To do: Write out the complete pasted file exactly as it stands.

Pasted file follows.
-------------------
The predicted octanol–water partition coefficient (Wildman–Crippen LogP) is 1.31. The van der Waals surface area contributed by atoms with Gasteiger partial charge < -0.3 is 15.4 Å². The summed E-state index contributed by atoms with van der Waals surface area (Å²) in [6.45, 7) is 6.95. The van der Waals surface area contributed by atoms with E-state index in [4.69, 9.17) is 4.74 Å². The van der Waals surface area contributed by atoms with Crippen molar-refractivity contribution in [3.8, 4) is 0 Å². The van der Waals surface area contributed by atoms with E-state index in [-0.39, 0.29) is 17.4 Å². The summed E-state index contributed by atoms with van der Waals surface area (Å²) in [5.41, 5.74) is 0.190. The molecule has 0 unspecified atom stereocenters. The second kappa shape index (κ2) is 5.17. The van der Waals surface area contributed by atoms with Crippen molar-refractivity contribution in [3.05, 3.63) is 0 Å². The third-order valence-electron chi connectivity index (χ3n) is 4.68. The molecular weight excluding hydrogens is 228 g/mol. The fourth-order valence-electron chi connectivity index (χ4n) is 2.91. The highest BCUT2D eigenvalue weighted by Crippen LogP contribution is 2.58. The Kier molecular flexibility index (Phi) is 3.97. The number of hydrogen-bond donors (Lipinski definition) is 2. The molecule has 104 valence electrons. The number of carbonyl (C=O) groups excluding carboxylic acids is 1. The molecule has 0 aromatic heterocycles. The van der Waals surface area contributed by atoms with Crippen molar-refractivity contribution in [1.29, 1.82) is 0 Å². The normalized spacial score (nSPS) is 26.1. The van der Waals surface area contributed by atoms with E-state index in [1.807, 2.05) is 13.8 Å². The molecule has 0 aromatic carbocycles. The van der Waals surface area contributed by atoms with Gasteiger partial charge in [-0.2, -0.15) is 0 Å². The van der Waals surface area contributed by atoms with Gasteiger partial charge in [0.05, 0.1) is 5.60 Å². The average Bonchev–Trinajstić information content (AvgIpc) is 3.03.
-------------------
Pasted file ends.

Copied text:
The predicted octanol–water partition coefficient (Wildman–Crippen LogP) is 1.31. The van der Waals surface area contributed by atoms with Gasteiger partial charge < -0.3 is 15.4 Å². The summed E-state index contributed by atoms with van der Waals surface area (Å²) in [6.45, 7) is 6.95. The van der Waals surface area contributed by atoms with E-state index in [4.69, 9.17) is 4.74 Å². The van der Waals surface area contributed by atoms with Crippen molar-refractivity contribution in [3.8, 4) is 0 Å². The van der Waals surface area contributed by atoms with E-state index in [-0.39, 0.29) is 17.4 Å². The summed E-state index contributed by atoms with van der Waals surface area (Å²) in [5.41, 5.74) is 0.190. The molecule has 0 unspecified atom stereocenters. The second kappa shape index (κ2) is 5.17. The van der Waals surface area contributed by atoms with Crippen molar-refractivity contribution in [3.05, 3.63) is 0 Å². The third-order valence-electron chi connectivity index (χ3n) is 4.68. The molecular weight excluding hydrogens is 228 g/mol. The fourth-order valence-electron chi connectivity index (χ4n) is 2.91. The highest BCUT2D eigenvalue weighted by Crippen LogP contribution is 2.58. The Kier molecular flexibility index (Phi) is 3.97. The number of hydrogen-bond donors (Lipinski definition) is 2. The molecule has 104 valence electrons. The number of carbonyl (C=O) groups excluding carboxylic acids is 1. The molecule has 0 aromatic heterocycles. The van der Waals surface area contributed by atoms with Crippen molar-refractivity contribution in [1.29, 1.82) is 0 Å². The normalized spacial score (nSPS) is 26.1. The van der Waals surface area contributed by atoms with E-state index in [1.807, 2.05) is 13.8 Å². The molecule has 0 aromatic carbocycles. The van der Waals surface area contributed by atoms with Gasteiger partial charge in [-0.2, -0.15) is 0 Å². The van der Waals surface area contributed by atoms with Gasteiger partial charge in [0.05, 0.1) is 5.60 Å². The average Bonchev–Trinajstić information content (AvgIpc) is 3.03.